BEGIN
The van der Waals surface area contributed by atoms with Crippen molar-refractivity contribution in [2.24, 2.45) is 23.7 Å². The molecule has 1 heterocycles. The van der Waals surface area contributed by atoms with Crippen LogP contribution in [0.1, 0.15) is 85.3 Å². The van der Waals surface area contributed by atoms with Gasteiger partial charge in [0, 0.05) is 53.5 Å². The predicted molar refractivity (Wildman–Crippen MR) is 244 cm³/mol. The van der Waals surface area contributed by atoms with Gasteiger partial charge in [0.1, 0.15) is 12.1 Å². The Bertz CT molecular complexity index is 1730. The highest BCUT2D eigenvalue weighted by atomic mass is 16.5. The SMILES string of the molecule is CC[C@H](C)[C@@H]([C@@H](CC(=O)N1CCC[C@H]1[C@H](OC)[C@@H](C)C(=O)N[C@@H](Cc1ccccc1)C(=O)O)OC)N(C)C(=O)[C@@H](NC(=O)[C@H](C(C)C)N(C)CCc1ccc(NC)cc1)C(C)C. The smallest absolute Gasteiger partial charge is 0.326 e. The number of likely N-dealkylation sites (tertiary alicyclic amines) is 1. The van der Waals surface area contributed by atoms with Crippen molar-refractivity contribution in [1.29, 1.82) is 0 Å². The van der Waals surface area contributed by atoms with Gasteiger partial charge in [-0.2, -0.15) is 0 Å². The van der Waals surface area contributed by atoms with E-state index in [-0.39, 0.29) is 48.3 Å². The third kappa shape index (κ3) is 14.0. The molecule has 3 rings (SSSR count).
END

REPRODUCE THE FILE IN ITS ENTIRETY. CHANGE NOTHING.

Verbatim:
The van der Waals surface area contributed by atoms with Crippen molar-refractivity contribution in [2.24, 2.45) is 23.7 Å². The molecule has 1 heterocycles. The van der Waals surface area contributed by atoms with Crippen LogP contribution in [0.1, 0.15) is 85.3 Å². The van der Waals surface area contributed by atoms with Gasteiger partial charge in [0, 0.05) is 53.5 Å². The predicted molar refractivity (Wildman–Crippen MR) is 244 cm³/mol. The van der Waals surface area contributed by atoms with Gasteiger partial charge in [0.1, 0.15) is 12.1 Å². The Bertz CT molecular complexity index is 1730. The highest BCUT2D eigenvalue weighted by atomic mass is 16.5. The SMILES string of the molecule is CC[C@H](C)[C@@H]([C@@H](CC(=O)N1CCC[C@H]1[C@H](OC)[C@@H](C)C(=O)N[C@@H](Cc1ccccc1)C(=O)O)OC)N(C)C(=O)[C@@H](NC(=O)[C@H](C(C)C)N(C)CCc1ccc(NC)cc1)C(C)C. The smallest absolute Gasteiger partial charge is 0.326 e. The number of likely N-dealkylation sites (tertiary alicyclic amines) is 1. The van der Waals surface area contributed by atoms with Crippen molar-refractivity contribution in [1.29, 1.82) is 0 Å². The van der Waals surface area contributed by atoms with Gasteiger partial charge in [-0.2, -0.15) is 0 Å². The van der Waals surface area contributed by atoms with E-state index in [-0.39, 0.29) is 48.3 Å². The third kappa shape index (κ3) is 14.0. The molecule has 3 rings (SSSR count).